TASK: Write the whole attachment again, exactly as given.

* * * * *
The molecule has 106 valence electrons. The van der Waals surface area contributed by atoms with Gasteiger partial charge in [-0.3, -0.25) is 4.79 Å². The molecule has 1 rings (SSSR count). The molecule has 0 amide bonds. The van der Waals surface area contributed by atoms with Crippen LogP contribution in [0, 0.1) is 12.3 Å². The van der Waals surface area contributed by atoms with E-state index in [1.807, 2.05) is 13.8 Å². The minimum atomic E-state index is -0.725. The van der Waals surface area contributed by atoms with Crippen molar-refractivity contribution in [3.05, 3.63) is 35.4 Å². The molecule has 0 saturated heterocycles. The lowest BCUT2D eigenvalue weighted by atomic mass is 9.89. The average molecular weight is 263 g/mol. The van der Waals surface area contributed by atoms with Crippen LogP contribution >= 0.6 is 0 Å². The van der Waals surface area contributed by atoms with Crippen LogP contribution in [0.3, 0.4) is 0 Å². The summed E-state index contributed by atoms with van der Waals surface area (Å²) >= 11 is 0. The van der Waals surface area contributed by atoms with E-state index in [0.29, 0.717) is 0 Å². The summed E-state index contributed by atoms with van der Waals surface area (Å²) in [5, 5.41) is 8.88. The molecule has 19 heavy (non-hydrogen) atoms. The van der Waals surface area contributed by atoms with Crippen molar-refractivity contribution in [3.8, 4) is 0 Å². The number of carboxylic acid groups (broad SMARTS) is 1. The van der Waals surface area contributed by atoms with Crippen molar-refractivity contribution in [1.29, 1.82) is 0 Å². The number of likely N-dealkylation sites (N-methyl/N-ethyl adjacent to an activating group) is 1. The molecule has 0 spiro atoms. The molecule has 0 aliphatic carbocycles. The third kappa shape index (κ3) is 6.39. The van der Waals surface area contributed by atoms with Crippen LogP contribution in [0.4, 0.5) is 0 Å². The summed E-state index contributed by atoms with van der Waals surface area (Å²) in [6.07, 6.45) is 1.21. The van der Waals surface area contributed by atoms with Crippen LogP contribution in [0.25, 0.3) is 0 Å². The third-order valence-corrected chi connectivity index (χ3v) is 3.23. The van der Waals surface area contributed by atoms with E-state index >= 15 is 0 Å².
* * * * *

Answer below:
The molecule has 106 valence electrons. The van der Waals surface area contributed by atoms with Gasteiger partial charge in [-0.3, -0.25) is 4.79 Å². The molecule has 1 rings (SSSR count). The molecule has 0 amide bonds. The van der Waals surface area contributed by atoms with Crippen LogP contribution in [0, 0.1) is 12.3 Å². The van der Waals surface area contributed by atoms with E-state index in [1.807, 2.05) is 13.8 Å². The minimum atomic E-state index is -0.725. The van der Waals surface area contributed by atoms with Crippen molar-refractivity contribution in [3.05, 3.63) is 35.4 Å². The molecule has 0 saturated heterocycles. The lowest BCUT2D eigenvalue weighted by atomic mass is 9.89. The average molecular weight is 263 g/mol. The van der Waals surface area contributed by atoms with Crippen LogP contribution >= 0.6 is 0 Å². The van der Waals surface area contributed by atoms with Crippen LogP contribution in [0.3, 0.4) is 0 Å². The summed E-state index contributed by atoms with van der Waals surface area (Å²) >= 11 is 0. The van der Waals surface area contributed by atoms with E-state index in [0.29, 0.717) is 0 Å². The summed E-state index contributed by atoms with van der Waals surface area (Å²) in [5, 5.41) is 8.88. The molecule has 19 heavy (non-hydrogen) atoms. The van der Waals surface area contributed by atoms with Crippen molar-refractivity contribution in [3.8, 4) is 0 Å². The number of carboxylic acid groups (broad SMARTS) is 1. The van der Waals surface area contributed by atoms with Crippen molar-refractivity contribution in [1.29, 1.82) is 0 Å². The number of likely N-dealkylation sites (N-methyl/N-ethyl adjacent to an activating group) is 1. The molecule has 0 spiro atoms. The molecule has 0 aliphatic carbocycles. The third kappa shape index (κ3) is 6.39. The van der Waals surface area contributed by atoms with Crippen LogP contribution in [0.4, 0.5) is 0 Å². The summed E-state index contributed by atoms with van der Waals surface area (Å²) in [6.07, 6.45) is 1.21. The van der Waals surface area contributed by atoms with Crippen LogP contribution in [0.25, 0.3) is 0 Å². The third-order valence-corrected chi connectivity index (χ3v) is 3.23. The van der Waals surface area contributed by atoms with E-state index >= 15 is 0 Å².